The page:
Lecture by Michelle Kasprzak, Sept 14th – 6PM – 7.30PM
The possibilities afforded by blockchain seem to lead us into new territory and offer a unique language for describing interaction: trustless, decentralized, self-sovereign, and so on. Despite this veneer of the new, the basic aims behind many of the communities formed around blockchain technologies strive to meet timeless human needs for connection, mutual aid, and creative expression. Technology is once again summoned to regulate, temper and de-risk human behaviour, which is far too simplistic.
This talk will explore our possible ethical dispositions towards blockchain technologies, and reflect on the value of moving forward with them as an integral part of creative endeavour. We will also examine which aspirations are better reflected in older and less technological models and methods, including lessons from past technological revolutions which continue to hold relevance.
Michelle Kasprzak is an established contributor to the fields of digital cultures and speculative futures as an academic, curator, and artist. She is currently a postdoctoral researcher at the Rotterdam University of Applied Sciences. Recently, she received the support of the Stimuleringsfonds Creatieve Industrie to develop a body of research on non-fungible tokens (NFTs).
The Longue Durée of Economic Media: A Prehistory of Crypto
Lecture by Max Grünberg, Thu, May 4th – 6PM – 7.30PM
In this session, we want to explore the long durée of crypto by grounding it in the history of money and accounting technologies. By situating both its anarchocapitalist and mutualist current in our material past, we will obtain a better understanding where it might lead us if the hypothesis crypto advances were ever to be delivered on a technical level. In view of this, we will interrogate the functions of money and competing explanations of its origin to demonstrate how monetary order and property relations have always been intertwined with statehood. Money might have been haunted by a central authority since its very conception. By analysing seemingly banal microtechnologies such as double-entry bookkeeping as an accounting revolution – constituting today the base layer of our capitalist present – we will then unveil the disruptive potential that has always slumbered in our economic media: technological infrastructure co-writes history.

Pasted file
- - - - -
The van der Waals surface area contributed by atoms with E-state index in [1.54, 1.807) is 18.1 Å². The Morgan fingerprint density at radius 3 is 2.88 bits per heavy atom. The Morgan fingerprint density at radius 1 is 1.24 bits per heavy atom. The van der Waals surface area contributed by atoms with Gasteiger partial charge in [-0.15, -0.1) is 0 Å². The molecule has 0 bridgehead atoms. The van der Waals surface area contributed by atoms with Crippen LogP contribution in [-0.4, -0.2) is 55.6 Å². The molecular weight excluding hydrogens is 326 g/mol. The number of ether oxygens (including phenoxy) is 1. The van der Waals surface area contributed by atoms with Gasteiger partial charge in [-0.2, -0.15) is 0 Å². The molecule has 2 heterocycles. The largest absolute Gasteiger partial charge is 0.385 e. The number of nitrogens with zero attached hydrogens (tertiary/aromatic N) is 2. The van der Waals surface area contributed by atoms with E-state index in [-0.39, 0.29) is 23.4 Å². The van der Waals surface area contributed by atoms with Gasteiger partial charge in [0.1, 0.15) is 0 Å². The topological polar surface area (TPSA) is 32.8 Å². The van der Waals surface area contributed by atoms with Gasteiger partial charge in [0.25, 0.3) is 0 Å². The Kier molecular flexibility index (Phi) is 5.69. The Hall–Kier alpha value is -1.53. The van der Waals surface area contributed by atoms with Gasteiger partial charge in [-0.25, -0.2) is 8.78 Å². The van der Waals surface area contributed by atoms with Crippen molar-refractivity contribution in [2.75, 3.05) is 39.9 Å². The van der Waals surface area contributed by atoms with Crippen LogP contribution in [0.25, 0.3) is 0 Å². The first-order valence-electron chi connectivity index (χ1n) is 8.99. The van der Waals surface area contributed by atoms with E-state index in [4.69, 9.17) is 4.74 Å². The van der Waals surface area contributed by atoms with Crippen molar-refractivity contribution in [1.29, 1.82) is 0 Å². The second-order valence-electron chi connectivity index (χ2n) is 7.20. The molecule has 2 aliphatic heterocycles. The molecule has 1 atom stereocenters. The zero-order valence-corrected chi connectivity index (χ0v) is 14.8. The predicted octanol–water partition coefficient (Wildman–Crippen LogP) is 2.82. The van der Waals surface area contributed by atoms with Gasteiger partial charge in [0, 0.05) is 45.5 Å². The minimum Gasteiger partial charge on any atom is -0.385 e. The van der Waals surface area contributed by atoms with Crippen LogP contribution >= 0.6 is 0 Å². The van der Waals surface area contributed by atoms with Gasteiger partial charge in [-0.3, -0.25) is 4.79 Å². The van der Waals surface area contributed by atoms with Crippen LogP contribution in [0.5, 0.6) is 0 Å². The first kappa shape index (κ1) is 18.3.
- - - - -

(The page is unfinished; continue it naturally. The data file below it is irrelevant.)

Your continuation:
Cryptoart & Blockchain 101
Lecture by Marc Anders, Thu, Apr 20th – 6PM – 7.30PM
The emergence of blockchain technology has created new opportunities for artists, creators, and collectors. Non-fungible tokens (NFTs) have revolutionized the way we think about ownership and provenance in the digital world, allowing for the creation and trade of unique digital assets that are verifiably scarce and authentic.
After the NFT Grazie: Utopia, Speculation and Then What?
Lecture by Domenico Quaranta, Thu, Apr 6th – 6PM – 7.30PM
Now that the bubble has burst, many questions arise about the whole techno-social infrastructure and the artistic practices emerging from it. Is speculation somehow intrinsic to the NFT environment? Is it possible to use blockchains as a means of authentication and to creatively experiment with smart contracts without indulging in the speculative behaviours typically associated with crypto? Is there a future for NFTs without WAGMI? How can art and artists have a role in criticising and reshaping the Web3 scenario?